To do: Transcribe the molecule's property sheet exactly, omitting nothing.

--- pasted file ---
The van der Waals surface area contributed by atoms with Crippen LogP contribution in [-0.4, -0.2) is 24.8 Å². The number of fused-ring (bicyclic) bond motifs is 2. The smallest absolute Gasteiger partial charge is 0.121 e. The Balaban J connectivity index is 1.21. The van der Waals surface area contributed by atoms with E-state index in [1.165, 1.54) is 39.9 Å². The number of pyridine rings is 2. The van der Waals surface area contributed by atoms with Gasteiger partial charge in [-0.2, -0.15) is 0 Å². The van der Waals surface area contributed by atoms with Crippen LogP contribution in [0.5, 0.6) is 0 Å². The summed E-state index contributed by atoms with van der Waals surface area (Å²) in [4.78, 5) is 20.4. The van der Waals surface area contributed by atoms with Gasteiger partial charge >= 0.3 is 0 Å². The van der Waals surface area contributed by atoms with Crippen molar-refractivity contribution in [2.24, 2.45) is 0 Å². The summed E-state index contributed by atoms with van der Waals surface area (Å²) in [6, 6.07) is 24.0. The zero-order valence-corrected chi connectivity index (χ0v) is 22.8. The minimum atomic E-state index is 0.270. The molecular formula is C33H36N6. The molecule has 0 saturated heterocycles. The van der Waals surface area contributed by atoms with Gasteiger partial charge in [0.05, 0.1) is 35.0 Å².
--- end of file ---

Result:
The van der Waals surface area contributed by atoms with Crippen LogP contribution in [-0.4, -0.2) is 24.8 Å². The number of fused-ring (bicyclic) bond motifs is 2. The smallest absolute Gasteiger partial charge is 0.121 e. The Balaban J connectivity index is 1.21. The van der Waals surface area contributed by atoms with E-state index in [1.165, 1.54) is 39.9 Å². The number of pyridine rings is 2. The van der Waals surface area contributed by atoms with Gasteiger partial charge in [-0.2, -0.15) is 0 Å². The van der Waals surface area contributed by atoms with Crippen LogP contribution in [0.5, 0.6) is 0 Å². The summed E-state index contributed by atoms with van der Waals surface area (Å²) in [4.78, 5) is 20.4. The van der Waals surface area contributed by atoms with Gasteiger partial charge >= 0.3 is 0 Å². The van der Waals surface area contributed by atoms with Crippen molar-refractivity contribution in [2.24, 2.45) is 0 Å². The summed E-state index contributed by atoms with van der Waals surface area (Å²) in [6, 6.07) is 24.0. The zero-order valence-corrected chi connectivity index (χ0v) is 22.8. The minimum atomic E-state index is 0.270. The molecular formula is C33H36N6. The molecule has 0 saturated heterocycles. The van der Waals surface area contributed by atoms with Gasteiger partial charge in [0.05, 0.1) is 35.0 Å².